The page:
US helping Venezuela’s Guaido track stolen art
20 Sep 2019

AP — U.S. officials are investigating the suspected looting of valuable European and Latin American artwork they believe is being quietly plundered by Venezuelan government insiders as Nicolas Maduro struggles to maintain his grip on power.

The U.S. Treasury in recent months has sought the cooperation of the FBI, Italian police and museum experts to identify and locate the missing artwork. Among the objects being traced: three Venezuelan masterpieces that hung for decades on the walls of the ambassador’s stately residence in Washington but which were nowhere to be found when opposition leader Juan Guaido’s envoy took over the diplomatic mission in May.

Although the paintings are the only ones unaccounted for, there are fears many more could be missing as Venezuela’s dire economic situation takes its toll on the country’s once prized collections and financial sanctions target corrupt insiders who have long used art as a way to launder money.

“This is likely just the tip of the iceberg,” said Carlos Vecchio, an exiled politician who the U.S. recognizes as Venezuela’s ambassador. He pointed to a large empty wooden frame still hanging above the fireplace in the residence’s den where he believes one of the missing canvasses was ripped from the wall. “If this is what they’ve managed to do with some artwork at a single diplomatic mission, you can imagine what they’ve done inside Venezuela.”

The missing mid-20th century paintings, which were last publicly exhibited at the Inter-American Development Bank in Washington in 2008, are a landscape of Caracas’ imposing Avila mountain by Manuel Cabré, the portrait “Juanita” by Armando Reverón and a work of social realism by Héctor Poleo called “The Broken Doll.”

Together the three works are believed to be worth around $1 million, according to an appraisal ordered by Vecchio. But their true value is as icons of Venezuela’s cultural heritage — a patrimony that Venezuelan art experts fear could be lost amid the country’s ongoing chaos, much like thousands of ancient artifacts were looted from Afghanistan and Iraq during those countries’ recent wars.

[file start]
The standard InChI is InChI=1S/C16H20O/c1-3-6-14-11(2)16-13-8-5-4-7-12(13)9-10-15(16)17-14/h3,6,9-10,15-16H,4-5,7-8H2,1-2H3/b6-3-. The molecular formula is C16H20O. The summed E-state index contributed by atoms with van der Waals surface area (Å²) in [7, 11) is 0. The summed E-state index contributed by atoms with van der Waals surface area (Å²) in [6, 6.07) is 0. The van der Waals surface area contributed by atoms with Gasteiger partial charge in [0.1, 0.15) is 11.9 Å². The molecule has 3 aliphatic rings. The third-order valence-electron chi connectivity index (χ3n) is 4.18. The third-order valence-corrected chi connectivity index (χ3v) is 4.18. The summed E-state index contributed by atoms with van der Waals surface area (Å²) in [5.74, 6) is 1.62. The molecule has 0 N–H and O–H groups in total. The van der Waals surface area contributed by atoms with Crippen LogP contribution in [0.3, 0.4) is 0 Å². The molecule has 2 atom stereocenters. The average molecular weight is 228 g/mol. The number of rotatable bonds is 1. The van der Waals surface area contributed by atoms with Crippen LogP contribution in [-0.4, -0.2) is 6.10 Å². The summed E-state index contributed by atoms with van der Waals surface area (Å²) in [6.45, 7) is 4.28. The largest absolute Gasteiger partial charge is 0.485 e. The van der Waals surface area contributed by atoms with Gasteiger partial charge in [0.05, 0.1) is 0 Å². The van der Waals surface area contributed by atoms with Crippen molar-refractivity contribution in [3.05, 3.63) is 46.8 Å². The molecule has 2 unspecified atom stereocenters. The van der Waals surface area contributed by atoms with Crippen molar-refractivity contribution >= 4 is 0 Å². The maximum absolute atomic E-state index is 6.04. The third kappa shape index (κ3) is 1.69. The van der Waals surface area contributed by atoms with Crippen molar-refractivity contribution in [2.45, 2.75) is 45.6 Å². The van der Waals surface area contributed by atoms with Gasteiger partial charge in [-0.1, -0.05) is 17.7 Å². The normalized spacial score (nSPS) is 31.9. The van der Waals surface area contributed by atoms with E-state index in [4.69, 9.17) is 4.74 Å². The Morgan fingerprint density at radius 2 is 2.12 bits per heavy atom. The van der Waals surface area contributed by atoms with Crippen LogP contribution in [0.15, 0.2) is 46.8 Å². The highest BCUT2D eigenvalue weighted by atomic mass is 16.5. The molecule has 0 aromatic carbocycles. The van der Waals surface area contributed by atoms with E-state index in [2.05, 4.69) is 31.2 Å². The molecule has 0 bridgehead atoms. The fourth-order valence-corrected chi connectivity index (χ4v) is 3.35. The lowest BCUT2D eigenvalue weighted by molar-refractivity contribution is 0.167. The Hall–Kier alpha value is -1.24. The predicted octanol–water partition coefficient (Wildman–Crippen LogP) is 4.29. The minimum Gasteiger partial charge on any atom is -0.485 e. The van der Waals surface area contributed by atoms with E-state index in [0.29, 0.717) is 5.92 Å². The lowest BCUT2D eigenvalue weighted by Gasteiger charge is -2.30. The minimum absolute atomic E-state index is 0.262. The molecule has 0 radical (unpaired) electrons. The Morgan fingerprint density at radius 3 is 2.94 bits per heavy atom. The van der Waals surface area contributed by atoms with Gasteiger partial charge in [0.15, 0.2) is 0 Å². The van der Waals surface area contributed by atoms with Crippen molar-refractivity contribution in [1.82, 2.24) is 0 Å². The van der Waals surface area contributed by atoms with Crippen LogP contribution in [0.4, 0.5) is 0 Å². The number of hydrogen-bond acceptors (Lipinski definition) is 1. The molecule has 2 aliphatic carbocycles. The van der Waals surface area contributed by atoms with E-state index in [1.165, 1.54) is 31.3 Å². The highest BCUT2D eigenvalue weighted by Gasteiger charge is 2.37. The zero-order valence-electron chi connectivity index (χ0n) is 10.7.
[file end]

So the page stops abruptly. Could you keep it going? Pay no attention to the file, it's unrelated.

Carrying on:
“The moral damage is enormous,” said María Luz Cardenas, the former head curator at the Museum of Contemporary Art in Caracas. “A whole generation is being denied a spiritual connection with their country that only art can provide.”

Spearheading the artistic sleuthing is Marshall Billingslea, the assistant U.S. Treasury secretary for terrorist financing who has led the Trump administration’s charge to sanction senior Venezuelan officials and prevent Maduro from raiding the nation’s sizable oil assets abroad.

With the help of Vecchio, Billingslea has been compiling an inventory of all the artwork assigned to the diplomatic missions in the more than 50 countries that recognize Guaidó as Venezuela’s rightful leader. At the same time, he’s sought the help of the Italian Carabinieri — which boasts the world’s foremost art squad — and has asked international museum groups to be on the lookout for the potential looting of Venezuela’s cultural heritage.

Billingslea, who President Donald Trump recently nominated to become the State Department’s top human rights official, did not respond to a request for comment. His confirmation hearing is Thursday.

The endeavor harkens to World War II when the Treasury Department’s Office of Foreign Funds Control tracked Jewish-owned artwork stolen by the Nazis and used to get around an allied blockade. From that initiative was born the Office of Foreign Assets Control, which locates and freezes the assets of sanctioned individuals and businesses.

In the case of Venezuela, crippling U.S. financial sanctions are making it similarly hard for Maduro’s government and well-connected insiders to access Western financial institutions. The oblique and unregulated art market is considered an ideal way to stash illegal proceeds from corruption that the opposition-controlled congress estimates reached a staggering $400 billion in recent years under socialist rule.

By Joshua Goodman, AP, 19 September 2019

Read more at the Associated Press

Photo: QuinteroP [CC BY 4.0], via Wikimedia Commons

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